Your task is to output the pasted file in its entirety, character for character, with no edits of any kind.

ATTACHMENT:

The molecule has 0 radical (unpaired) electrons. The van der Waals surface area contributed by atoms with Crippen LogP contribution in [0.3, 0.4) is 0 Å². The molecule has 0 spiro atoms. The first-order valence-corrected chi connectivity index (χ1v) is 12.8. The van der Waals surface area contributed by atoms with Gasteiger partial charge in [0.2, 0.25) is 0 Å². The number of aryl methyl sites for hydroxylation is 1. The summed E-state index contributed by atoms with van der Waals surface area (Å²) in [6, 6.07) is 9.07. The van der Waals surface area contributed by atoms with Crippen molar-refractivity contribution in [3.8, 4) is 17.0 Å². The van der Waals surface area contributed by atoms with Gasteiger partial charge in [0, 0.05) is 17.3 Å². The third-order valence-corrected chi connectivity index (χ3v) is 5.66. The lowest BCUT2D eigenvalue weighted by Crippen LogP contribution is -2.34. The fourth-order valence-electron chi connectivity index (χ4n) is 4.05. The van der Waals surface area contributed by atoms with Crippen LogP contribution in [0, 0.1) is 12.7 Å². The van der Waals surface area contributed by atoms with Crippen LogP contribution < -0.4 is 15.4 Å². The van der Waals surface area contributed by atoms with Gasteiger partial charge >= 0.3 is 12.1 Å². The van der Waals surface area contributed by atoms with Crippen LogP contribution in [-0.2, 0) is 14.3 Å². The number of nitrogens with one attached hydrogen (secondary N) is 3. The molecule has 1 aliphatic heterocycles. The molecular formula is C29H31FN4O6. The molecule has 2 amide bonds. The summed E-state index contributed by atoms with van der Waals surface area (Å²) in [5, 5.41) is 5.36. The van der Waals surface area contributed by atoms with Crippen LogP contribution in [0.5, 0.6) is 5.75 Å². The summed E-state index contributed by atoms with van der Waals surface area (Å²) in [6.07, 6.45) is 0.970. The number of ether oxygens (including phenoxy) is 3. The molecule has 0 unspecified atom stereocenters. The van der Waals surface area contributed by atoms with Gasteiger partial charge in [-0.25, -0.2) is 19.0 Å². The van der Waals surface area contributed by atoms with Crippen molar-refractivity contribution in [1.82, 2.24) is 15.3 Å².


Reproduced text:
The molecule has 0 radical (unpaired) electrons. The van der Waals surface area contributed by atoms with Crippen LogP contribution in [0.3, 0.4) is 0 Å². The molecule has 0 spiro atoms. The first-order valence-corrected chi connectivity index (χ1v) is 12.8. The van der Waals surface area contributed by atoms with Gasteiger partial charge in [0.2, 0.25) is 0 Å². The number of aryl methyl sites for hydroxylation is 1. The summed E-state index contributed by atoms with van der Waals surface area (Å²) in [6, 6.07) is 9.07. The van der Waals surface area contributed by atoms with Crippen molar-refractivity contribution in [3.8, 4) is 17.0 Å². The van der Waals surface area contributed by atoms with Gasteiger partial charge in [0, 0.05) is 17.3 Å². The third-order valence-corrected chi connectivity index (χ3v) is 5.66. The lowest BCUT2D eigenvalue weighted by Crippen LogP contribution is -2.34. The fourth-order valence-electron chi connectivity index (χ4n) is 4.05. The van der Waals surface area contributed by atoms with Crippen LogP contribution in [0, 0.1) is 12.7 Å². The van der Waals surface area contributed by atoms with Crippen LogP contribution < -0.4 is 15.4 Å². The van der Waals surface area contributed by atoms with Gasteiger partial charge >= 0.3 is 12.1 Å². The van der Waals surface area contributed by atoms with Crippen LogP contribution in [-0.2, 0) is 14.3 Å². The number of nitrogens with one attached hydrogen (secondary N) is 3. The molecule has 1 aliphatic heterocycles. The molecular formula is C29H31FN4O6. The molecule has 2 amide bonds. The summed E-state index contributed by atoms with van der Waals surface area (Å²) in [5, 5.41) is 5.36. The van der Waals surface area contributed by atoms with Crippen LogP contribution in [0.5, 0.6) is 5.75 Å². The summed E-state index contributed by atoms with van der Waals surface area (Å²) in [6.07, 6.45) is 0.970. The number of ether oxygens (including phenoxy) is 3. The molecule has 0 unspecified atom stereocenters. The van der Waals surface area contributed by atoms with Gasteiger partial charge in [-0.25, -0.2) is 19.0 Å². The van der Waals surface area contributed by atoms with Crippen molar-refractivity contribution in [1.82, 2.24) is 15.3 Å².